Tag Info

Hot answers tagged

2

If we take the Milky Way as an example, the black hole at the centre, Sagittarius A$^*$, has a mass of about 4 million times the Sun. However the mass of the Milky Way is somewhere around a trillion Suns. So the central black hole makes up 0.0004% of the total mass. While the central black hole may have been important in the formation of the Milky Way, its ...


2

Comment to the question (v1): Besides what John Rennie wrote in his correct answer, note that the velocity profile of an irrotational/free vortex falls off as $$\tag{1} v~\propto~ 1/r,$$ while a galactic rotation curve may actually increase with $r$, and in any case, it never falls off faster than$^1$ $$\tag{2} v~\propto ~1/\sqrt{r},$$ so the analogy ...


1

The problem with attempting to do the analysis with the forward point of contact on the box when it is sliding is that the box is accelerating. This makes a non-inertial frame and there's more moving parts. Besides the force of gravity on the center of mass, there will be fictitious forces. First, lets assume friction is zero. If so, we can calculate ...


1

This is a very late response, but there is no accepted answer as of yet, and none of the answer quite hit the mark. Regarding the magical collision hypothesis, that smacks of being rather non-scientific. Scientists as well as Missourians are wont to say, "Show me!" Other than the fact that Venus's rotation is anomalous, what, exactly, is the evidence for ...


1

Can a ball stay still while laying on a inclined plane? In freshmen physics, the inclined plane and ball are perfect and the ball moves, so for your purposes, no. If either the surface or the ball have imperfections, we can tip the plane and the ball won't move until gravity exceeds the sum of the normal forces. To imagine those normal forces, we look ...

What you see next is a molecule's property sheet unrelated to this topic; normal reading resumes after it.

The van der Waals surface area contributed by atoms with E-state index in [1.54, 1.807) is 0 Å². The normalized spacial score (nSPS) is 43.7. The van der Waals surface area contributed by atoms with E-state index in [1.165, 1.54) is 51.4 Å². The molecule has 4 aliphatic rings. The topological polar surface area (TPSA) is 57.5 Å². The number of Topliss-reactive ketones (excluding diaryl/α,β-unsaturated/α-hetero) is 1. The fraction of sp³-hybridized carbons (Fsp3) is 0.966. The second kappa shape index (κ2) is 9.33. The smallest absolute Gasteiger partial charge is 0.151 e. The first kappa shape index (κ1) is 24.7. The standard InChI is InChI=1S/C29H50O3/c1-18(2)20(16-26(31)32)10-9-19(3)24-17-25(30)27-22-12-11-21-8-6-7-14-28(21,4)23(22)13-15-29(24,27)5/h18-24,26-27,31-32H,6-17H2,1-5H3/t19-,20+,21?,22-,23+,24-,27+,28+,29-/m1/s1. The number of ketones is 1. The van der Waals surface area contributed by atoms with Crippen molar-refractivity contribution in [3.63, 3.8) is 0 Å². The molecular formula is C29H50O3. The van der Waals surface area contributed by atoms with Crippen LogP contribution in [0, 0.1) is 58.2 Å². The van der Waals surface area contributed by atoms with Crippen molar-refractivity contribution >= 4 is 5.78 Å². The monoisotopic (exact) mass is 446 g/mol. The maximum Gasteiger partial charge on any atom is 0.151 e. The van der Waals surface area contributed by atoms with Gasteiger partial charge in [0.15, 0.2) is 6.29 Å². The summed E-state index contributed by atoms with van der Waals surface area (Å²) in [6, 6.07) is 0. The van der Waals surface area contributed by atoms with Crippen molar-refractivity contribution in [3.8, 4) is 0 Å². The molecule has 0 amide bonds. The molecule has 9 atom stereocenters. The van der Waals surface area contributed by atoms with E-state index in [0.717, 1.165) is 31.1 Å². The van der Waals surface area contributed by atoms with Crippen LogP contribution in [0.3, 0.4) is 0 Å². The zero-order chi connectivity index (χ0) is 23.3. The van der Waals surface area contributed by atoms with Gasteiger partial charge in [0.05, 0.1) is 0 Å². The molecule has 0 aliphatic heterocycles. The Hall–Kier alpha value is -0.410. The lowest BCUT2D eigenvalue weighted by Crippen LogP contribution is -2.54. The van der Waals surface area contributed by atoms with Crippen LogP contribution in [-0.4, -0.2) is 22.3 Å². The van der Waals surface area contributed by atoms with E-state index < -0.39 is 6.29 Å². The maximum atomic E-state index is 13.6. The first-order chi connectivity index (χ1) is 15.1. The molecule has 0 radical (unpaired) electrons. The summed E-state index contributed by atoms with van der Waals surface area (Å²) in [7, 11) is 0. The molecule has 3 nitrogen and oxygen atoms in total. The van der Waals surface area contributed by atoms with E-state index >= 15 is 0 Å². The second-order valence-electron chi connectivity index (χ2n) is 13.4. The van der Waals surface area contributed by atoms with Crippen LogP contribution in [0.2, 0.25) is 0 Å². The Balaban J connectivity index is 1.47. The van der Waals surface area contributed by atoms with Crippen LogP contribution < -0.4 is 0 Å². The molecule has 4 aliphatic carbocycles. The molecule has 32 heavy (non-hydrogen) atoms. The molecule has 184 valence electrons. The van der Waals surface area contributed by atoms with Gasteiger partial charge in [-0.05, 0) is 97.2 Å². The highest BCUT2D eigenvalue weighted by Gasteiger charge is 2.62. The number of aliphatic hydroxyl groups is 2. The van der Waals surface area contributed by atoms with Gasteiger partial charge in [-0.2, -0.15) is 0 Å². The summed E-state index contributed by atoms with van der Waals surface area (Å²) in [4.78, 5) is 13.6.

1

Why would there be no radius in torque? A real torque is a real force that acts on a real rotating body (rigid or not) at a real radius. If you look at e.g. rotating machine parts, they all have a finite diameter. That diameter is of enormous importance for the design of a part, because together with the material constants it determines just how much torque ...


1

The physical explanation for why torque increases with r is that the longer the lever arm is the greater angular acceleration you can cause for a given force F. If a screw is stuck because it was screwed in too hard (ie with too much torque), you need to get a longer wrench. With the longer wrench (ie, larger r_w) you can generate greater force at the edge ...


1

It's part and parcel of the definitions of angular momentum and torque. Consider a system of particles, not necessarily a rigid body. Without loss of generality, we can use an inertial frame that is instantaneously co-located and co-moving with the system center of mass. The angular momentum of the system with respect to the origin of this frame is defined ...



Only top voted, non community-wiki answers of a minimum length are eligible